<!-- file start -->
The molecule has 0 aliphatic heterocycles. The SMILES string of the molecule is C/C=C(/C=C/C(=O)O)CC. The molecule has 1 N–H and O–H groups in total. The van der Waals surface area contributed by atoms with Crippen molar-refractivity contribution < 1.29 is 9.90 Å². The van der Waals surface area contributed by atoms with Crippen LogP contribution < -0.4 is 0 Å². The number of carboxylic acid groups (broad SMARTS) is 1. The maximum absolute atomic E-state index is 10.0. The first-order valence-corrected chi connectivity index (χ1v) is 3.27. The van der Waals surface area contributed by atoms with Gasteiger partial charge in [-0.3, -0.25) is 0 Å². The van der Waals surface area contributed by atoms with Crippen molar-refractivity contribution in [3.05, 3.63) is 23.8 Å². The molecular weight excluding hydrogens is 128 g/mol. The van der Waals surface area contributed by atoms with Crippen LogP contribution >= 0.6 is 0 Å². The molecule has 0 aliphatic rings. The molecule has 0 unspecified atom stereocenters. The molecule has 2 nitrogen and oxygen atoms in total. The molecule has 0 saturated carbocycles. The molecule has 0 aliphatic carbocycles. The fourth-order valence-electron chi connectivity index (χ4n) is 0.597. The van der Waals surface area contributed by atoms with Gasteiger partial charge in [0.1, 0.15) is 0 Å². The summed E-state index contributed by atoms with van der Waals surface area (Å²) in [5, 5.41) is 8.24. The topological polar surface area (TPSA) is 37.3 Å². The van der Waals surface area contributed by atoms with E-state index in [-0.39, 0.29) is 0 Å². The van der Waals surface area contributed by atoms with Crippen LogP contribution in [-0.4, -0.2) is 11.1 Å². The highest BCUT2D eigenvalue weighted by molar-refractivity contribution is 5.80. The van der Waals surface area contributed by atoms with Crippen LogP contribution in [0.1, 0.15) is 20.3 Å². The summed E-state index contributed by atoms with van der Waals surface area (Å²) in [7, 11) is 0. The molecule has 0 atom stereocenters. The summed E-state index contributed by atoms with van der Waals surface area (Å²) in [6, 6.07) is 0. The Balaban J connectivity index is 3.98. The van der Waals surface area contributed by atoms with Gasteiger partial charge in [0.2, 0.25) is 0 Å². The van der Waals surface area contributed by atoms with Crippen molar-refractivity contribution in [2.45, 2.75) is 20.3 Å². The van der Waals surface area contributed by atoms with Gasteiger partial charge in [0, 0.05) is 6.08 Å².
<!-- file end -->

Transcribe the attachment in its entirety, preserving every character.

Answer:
The molecule has 0 aliphatic heterocycles. The SMILES string of the molecule is C/C=C(/C=C/C(=O)O)CC. The molecule has 1 N–H and O–H groups in total. The van der Waals surface area contributed by atoms with Crippen molar-refractivity contribution < 1.29 is 9.90 Å². The van der Waals surface area contributed by atoms with Crippen LogP contribution < -0.4 is 0 Å². The number of carboxylic acid groups (broad SMARTS) is 1. The maximum absolute atomic E-state index is 10.0. The first-order valence-corrected chi connectivity index (χ1v) is 3.27. The van der Waals surface area contributed by atoms with Gasteiger partial charge in [-0.3, -0.25) is 0 Å². The van der Waals surface area contributed by atoms with Crippen molar-refractivity contribution in [3.05, 3.63) is 23.8 Å². The molecular weight excluding hydrogens is 128 g/mol. The van der Waals surface area contributed by atoms with Crippen LogP contribution >= 0.6 is 0 Å². The molecule has 0 aliphatic rings. The molecule has 0 unspecified atom stereocenters. The molecule has 2 nitrogen and oxygen atoms in total. The molecule has 0 saturated carbocycles. The molecule has 0 aliphatic carbocycles. The fourth-order valence-electron chi connectivity index (χ4n) is 0.597. The van der Waals surface area contributed by atoms with Gasteiger partial charge in [0.1, 0.15) is 0 Å². The summed E-state index contributed by atoms with van der Waals surface area (Å²) in [5, 5.41) is 8.24. The topological polar surface area (TPSA) is 37.3 Å². The van der Waals surface area contributed by atoms with E-state index in [-0.39, 0.29) is 0 Å². The van der Waals surface area contributed by atoms with Crippen LogP contribution in [-0.4, -0.2) is 11.1 Å². The highest BCUT2D eigenvalue weighted by molar-refractivity contribution is 5.80. The van der Waals surface area contributed by atoms with Crippen LogP contribution in [0.1, 0.15) is 20.3 Å². The summed E-state index contributed by atoms with van der Waals surface area (Å²) in [7, 11) is 0. The molecule has 0 atom stereocenters. The summed E-state index contributed by atoms with van der Waals surface area (Å²) in [6, 6.07) is 0. The Balaban J connectivity index is 3.98. The van der Waals surface area contributed by atoms with Gasteiger partial charge in [0.2, 0.25) is 0 Å². The van der Waals surface area contributed by atoms with Crippen molar-refractivity contribution in [2.45, 2.75) is 20.3 Å². The van der Waals surface area contributed by atoms with Gasteiger partial charge in [0, 0.05) is 6.08 Å².